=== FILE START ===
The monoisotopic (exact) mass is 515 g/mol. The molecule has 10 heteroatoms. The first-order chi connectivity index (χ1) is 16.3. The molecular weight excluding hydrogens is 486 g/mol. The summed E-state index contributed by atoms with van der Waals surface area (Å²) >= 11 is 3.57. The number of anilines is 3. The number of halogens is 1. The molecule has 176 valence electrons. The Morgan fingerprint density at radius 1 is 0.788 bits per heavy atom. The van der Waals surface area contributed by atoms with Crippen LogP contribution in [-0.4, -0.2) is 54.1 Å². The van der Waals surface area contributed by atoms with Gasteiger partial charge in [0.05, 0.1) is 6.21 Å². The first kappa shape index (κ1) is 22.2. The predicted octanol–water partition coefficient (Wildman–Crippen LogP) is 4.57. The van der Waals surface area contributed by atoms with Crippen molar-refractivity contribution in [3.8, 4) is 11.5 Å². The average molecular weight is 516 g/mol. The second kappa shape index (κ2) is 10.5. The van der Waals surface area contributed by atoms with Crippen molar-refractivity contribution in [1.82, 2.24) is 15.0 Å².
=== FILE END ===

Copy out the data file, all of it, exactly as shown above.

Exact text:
The monoisotopic (exact) mass is 515 g/mol. The molecule has 10 heteroatoms. The first-order chi connectivity index (χ1) is 16.3. The molecular weight excluding hydrogens is 486 g/mol. The summed E-state index contributed by atoms with van der Waals surface area (Å²) >= 11 is 3.57. The number of anilines is 3. The number of halogens is 1. The molecule has 176 valence electrons. The Morgan fingerprint density at radius 1 is 0.788 bits per heavy atom. The van der Waals surface area contributed by atoms with Crippen LogP contribution in [-0.4, -0.2) is 54.1 Å². The van der Waals surface area contributed by atoms with Gasteiger partial charge in [0.05, 0.1) is 6.21 Å². The first kappa shape index (κ1) is 22.2. The predicted octanol–water partition coefficient (Wildman–Crippen LogP) is 4.57. The van der Waals surface area contributed by atoms with Crippen molar-refractivity contribution in [3.8, 4) is 11.5 Å². The average molecular weight is 516 g/mol. The second kappa shape index (κ2) is 10.5. The van der Waals surface area contributed by atoms with Crippen molar-refractivity contribution in [1.82, 2.24) is 15.0 Å².